As another harvest season wraps up, Midwest farmers are once again facing low commodity prices amid enormous supplies. And when they recover from the long days bringing in the grain, they will eventually sit down with their books and try to figure out how best to farm again next year.
Many will turn to an agronomist for advice. Field agronomists, experts in soils, plants, insects, diseases and more, have long been the first point of contact for farmers searching for help. Today, as farmers rely as much on data and research as on tractors and combines, agronomists and their network of experts are as important as ever to many Midwest farmers.
How does the connection between research and practice work in farm country? To understand the job better, I tagged along with Angie Rieck-Hinz, an Iowa State University Extension field agronomist in north-central Iowa.
On my first trip with Rieck-Hinz, we follow a father-son farmer team from their home farm along two-lane county roads until we come to a stop along a stand of tall, green corn. They offer Rieck-Hinz her choice of two fields for placement of sticky traps -- yellow, cardboard grids slathered with an adhesive. Rieck-Hinz pushes aside leaves and tromps between corn plants taller than she is, sweating in the footsteps of a century of agronomists before her.
After counting rows and assessing her position, she stops to attach the first trap.
“So, all we have to do is hang this above that ear,” she says, affixing the card to the plant. “There!”
She trudges on to place the rest of the traps. These farmers and the agronomist are helping researchers, who ultimately will use the data gathered to make suggestions about how farmers can manage rootworm pests. The field-lab collaboration relies on trusting relationships agronomists build with farmers. After this stop, Rieck-Hinz and I clamor back into her red Chevy Equinox, the steering wheel already sticky from the adhesive on the traps. She turns up the air conditioning and pulls the car back onto the road. Rieck-Hinz spends much of her time driving among the nine counties she covers, visiting farms and answering questions.
“My job is to help you troubleshoot, if needed,” she says, “and come at it from an educational point of view.”
It’s a job that’s different every day. With corn and soybean prices stubbornly low this season, many farmers ask her about the wisdom of spending money on certain inputs. Should they, for example, risk the cost of applying a fungicide in the hope they will recoup that expense with higher yields at harvest? She asks them how many insects they’ve seen, or tells them how much a particular disease has been seen in nearby fields, and helps them sort through their options. Ultimately, it’s their decision whether the expense is worth it, and she knows it’s often not an easy one.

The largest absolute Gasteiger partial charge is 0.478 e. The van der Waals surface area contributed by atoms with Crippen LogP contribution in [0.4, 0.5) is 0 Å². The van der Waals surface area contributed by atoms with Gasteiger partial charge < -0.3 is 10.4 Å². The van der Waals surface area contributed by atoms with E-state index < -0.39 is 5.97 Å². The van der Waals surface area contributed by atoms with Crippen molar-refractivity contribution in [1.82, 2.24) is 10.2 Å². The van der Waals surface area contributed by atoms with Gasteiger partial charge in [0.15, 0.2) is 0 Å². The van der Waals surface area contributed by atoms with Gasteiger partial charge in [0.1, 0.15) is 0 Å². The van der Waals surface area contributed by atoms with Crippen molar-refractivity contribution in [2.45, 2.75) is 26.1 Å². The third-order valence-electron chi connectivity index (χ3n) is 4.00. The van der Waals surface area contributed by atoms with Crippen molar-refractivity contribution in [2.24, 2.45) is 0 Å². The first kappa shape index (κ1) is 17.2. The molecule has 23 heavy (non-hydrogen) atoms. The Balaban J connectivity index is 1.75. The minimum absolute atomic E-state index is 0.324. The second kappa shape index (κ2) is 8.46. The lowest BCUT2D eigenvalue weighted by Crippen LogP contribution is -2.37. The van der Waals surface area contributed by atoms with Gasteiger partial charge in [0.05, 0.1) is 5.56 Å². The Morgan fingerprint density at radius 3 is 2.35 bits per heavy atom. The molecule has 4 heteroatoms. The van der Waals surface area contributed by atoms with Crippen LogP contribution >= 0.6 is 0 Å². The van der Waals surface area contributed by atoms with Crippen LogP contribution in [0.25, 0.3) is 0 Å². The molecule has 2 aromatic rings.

John Lawrence, Iowa State’s director of extension agriculture and natural resources, says in this economy, farmers are eager for informed suggestions.
“They're trying to sharpen their pencils, cut costs where it makes sense without cutting into net profits,” Lawrence says.
Farmers are always looking for efficiencies, but when times are brighter, farmers may be open to new or different ideas. Right now, Lawrence says, it’s back to basics.
“Advice, maybe a little bit of hand-holding, now and then,” he says.
Farm management and finance specialists, Lawrence says, may have what farmers really need when margins are tight, but the agronomist is often the first point of contact between the farmer and the rest of the extension experts. And Lawrence says that means agronomists often are on the front-line to help with other problems. A call about adding nitrogen, phosphorus or potassium to a field may lead the agronomist down an unexpected additional path.
“They may find it's a mental health problem,” Lawrence says. “That yes, this person has a soil fertility challenge, but they're really under a lot of stress. And where are some resources we can [offer to] help that person look holistically, not just, do they need more pounds of N, P and K.”
Lawrence says extension agronomists are in the people business, and that is evident in the rapport Rieck-Hinz has with the farmers she sees.
Several months after the outing to set sticky traps, I catch up with Rieck-Hinz again. This time, Edwin Johnson, another farmer who volunteered some acres for research, is harvesting corn from a test plot. Johnson had offered up 20 acres in all to three different research projects this year.
“I’ve been doing quite a bit this year for them, and for myself, too,” Johnson says.
When he finishes harvesting and climbs down from the combine, he and Rieck-Hinz talk about the questions raised in one of the trials: whether adding sulfur fertilizer might increase yield. Johnson is hopeful and is considering using sulfur next season.
“You better save us a field (to study,)” Rieck-Hinz tells him playfully. “Don’t put sulfur on everything, we may need it for next year.”
As research results from the lab become available, Rieck-Hinz and other field agronomists bring the findings to farmers. Rieck-Hinz will host winter meetings and give presentations, answer questions about what to plant next year and whether to take a risk on something different.
“Taking all that stuff and boiling it down and giving a one hour talk in the winter time can be overwhelming,” Rieck-Hinz says. “But it’s exciting to have some new things to talk about once in a while, too.”